Friday, March 9, 2012

Friday Fun: Four factors that keep your relationship fun

For years, psychologists tried to understand why relationships fail. They targeted dysfunction, focusing on factors like negative emotions and bad communication. But it turns out that not failing is not the same as succeeding when it comes to relationships. Couples who experience a lot of negative interactions are more likely to divorce in the first few years of marriage, but couples who don't experience a lot of positive affect are likely to divorce farther down the road. So how can we make sure our relationships thrive? Today, I'm going to tell you about four factors that may help.

You're never too old to have fun
1. Laugh and play together. Play isn't just for kids. Playfully teasing your partner can bring you closer together (remember, the key is to tease "playfully"!). Couples who laugh more are more satisfied in their relationships. Humor and laughter also seem to have a buffering effect - using humor during conflict can help you resolve the issue. So pick a comedy the next time you're choosing a movie for date night, come up with playful nicknames, and the next time that your partner says something that bothers you, try responding with a joke instead of getting defensive.

Novel and Arousing
2. Try new things together. The key to trying new things is that the new thing should be something novel and exciting. The novelty helps you and your partner create new memories and feel like a team as you try something new. The excitement can make you feel like your relationship is more exciting, and may lead to a misattribution of arousal, where you attribute the arousal from the activity to physical attraction for your partner.  Researchers have found that trying new things with your partner can help prevent boredom (a relationship killer), make you feel closer to your partner, happier with your relationship, and more satisfied with life in general.  It doesn't have to be as extreme as white water rafting, it could be something as simple as trying a new type of food, or playing tourist in your own town. For more about the benefits of new activities, read my original post on the topic.

3. Cultivate gratitude. I think we'd all agree that it is important to do nice things for your partner on occasion. But it is also important to notice and acknowledge when your partner does nice things for you. A little "thanks" can go a long way. When people feel gratitude in response to their partners doing something nice, both partners end up feeling more connected with each other and more satisfied with the relationship. It's also important to be grateful for who your partner is as a person. When you find yourself irritated instead of happy, try playing a few mind games to reset your mood - imagine what your life would be like if you'd never met your partner, or imagine how you'd feel if something bad happened to them. A bit morbid, but it works. These little exercises may* do more than just change your mood in the moment - couples who experience more gratitude are less likely to break up! For more on this topic, read my original post here.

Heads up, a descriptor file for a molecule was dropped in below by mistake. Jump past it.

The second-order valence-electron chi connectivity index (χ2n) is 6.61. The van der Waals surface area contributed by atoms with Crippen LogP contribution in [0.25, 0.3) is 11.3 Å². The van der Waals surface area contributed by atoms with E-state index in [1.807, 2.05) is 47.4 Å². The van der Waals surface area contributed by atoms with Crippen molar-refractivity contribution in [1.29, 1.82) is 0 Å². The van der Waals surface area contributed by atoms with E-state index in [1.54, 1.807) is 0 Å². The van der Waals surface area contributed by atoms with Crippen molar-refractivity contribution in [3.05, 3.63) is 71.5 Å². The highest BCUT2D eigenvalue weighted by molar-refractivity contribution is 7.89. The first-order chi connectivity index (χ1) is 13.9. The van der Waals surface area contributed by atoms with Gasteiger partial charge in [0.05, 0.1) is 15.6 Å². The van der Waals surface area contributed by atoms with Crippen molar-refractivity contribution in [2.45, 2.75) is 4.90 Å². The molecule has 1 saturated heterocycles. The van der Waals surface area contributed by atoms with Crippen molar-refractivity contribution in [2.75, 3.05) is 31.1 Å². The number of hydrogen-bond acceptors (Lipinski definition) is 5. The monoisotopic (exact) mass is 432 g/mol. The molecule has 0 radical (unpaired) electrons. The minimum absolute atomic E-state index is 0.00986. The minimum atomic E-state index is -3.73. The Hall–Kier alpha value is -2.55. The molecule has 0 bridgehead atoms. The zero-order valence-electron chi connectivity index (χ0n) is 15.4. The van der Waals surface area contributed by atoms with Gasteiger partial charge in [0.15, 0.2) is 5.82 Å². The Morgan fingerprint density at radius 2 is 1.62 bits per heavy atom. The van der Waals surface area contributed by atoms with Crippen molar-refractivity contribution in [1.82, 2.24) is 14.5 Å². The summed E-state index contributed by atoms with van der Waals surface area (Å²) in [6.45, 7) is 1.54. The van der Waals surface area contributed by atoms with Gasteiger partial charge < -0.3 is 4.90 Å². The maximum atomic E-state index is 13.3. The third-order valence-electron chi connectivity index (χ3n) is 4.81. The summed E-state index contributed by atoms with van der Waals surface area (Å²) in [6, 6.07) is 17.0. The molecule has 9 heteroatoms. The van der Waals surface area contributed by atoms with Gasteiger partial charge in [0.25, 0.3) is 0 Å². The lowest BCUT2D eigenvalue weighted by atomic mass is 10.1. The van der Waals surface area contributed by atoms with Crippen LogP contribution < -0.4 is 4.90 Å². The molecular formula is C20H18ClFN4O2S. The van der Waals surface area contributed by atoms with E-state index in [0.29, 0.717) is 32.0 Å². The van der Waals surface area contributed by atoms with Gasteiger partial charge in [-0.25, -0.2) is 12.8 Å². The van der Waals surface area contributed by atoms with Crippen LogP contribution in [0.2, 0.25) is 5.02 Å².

Celebrate triumphs
4. Celebrate triumphs. Supporting your partner through rough times is vital, but it is just as important to be supportive when things go right. Couples who celebrate achievements and triumphs are more satisfied with their relationships, experience fewer conflicts, have more fun together, and are happier in general. Researchers even found that people's supportive behaviors when their partners shared good news better predicted the quality of their relationships months later than did their supportive behaviors when their partners shared a problem. So the next time your partner gets a promotion, meets a new exercise goal, or just has a really great day, make sure to celebrate with them. Not sure what it means to be supportive when your partner shares good news? Check out my original post for more details on how to celebrate your partner's successes.

And since this is a Friday Fun, you can also watch this clip from Big Bang Theory for an entertaining primer on what not to do.

These are just four of the many factors we know contribute to relationship success - what other ones have worked for you?

Further Reading:

  • Algoe, S., Gable, S., & Masiel, N. (2010). It's the little things: Everyday gratitude as a booster shot for romantic relationships Personal Relationships, 17 (2), 217-233 DOI: 10.1111/j.1475-6811.2010.01273.x
  • Aron, A., Norman, C., Aron, E., McKenna, C., & Heyman, R. (2000). Couples' shared participation in novel and arousing activities and experienced relationship quality. Journal of Personality and Social Psychology, 78 (2), 273-284 DOI: 10.1037//0022-3514.78.2.273
  • Gable, S., Reis, H., Impett, E., & Asher, E. (2004). What Do You Do When Things Go Right? The Intrapersonal and Interpersonal Benefits of Sharing Positive Events. Journal of Personality and Social Psychology, 87 (2), 228-245 DOI: 10.1037/0022-3514.87.2.228
  • Keltner D, Young RC, Heerey EA, Oemig C, & Monarch ND (1998). Teasing in hierarchical and intimate relations. Journal of personality and social psychology, 75 (5), 1231-47 PMID: 9866185
  • Campbell, L., Martin, R., & Ward, J. (2008). An observational study of humor use while resolving conflict in dating couples Personal Relationships, 15 (1), 41-55 DOI: 10.1111/j.1475-6811.2007.00183.x

*So far, this research has been primarily correlational, so we can't say for certain that gratitude causes people to stay together.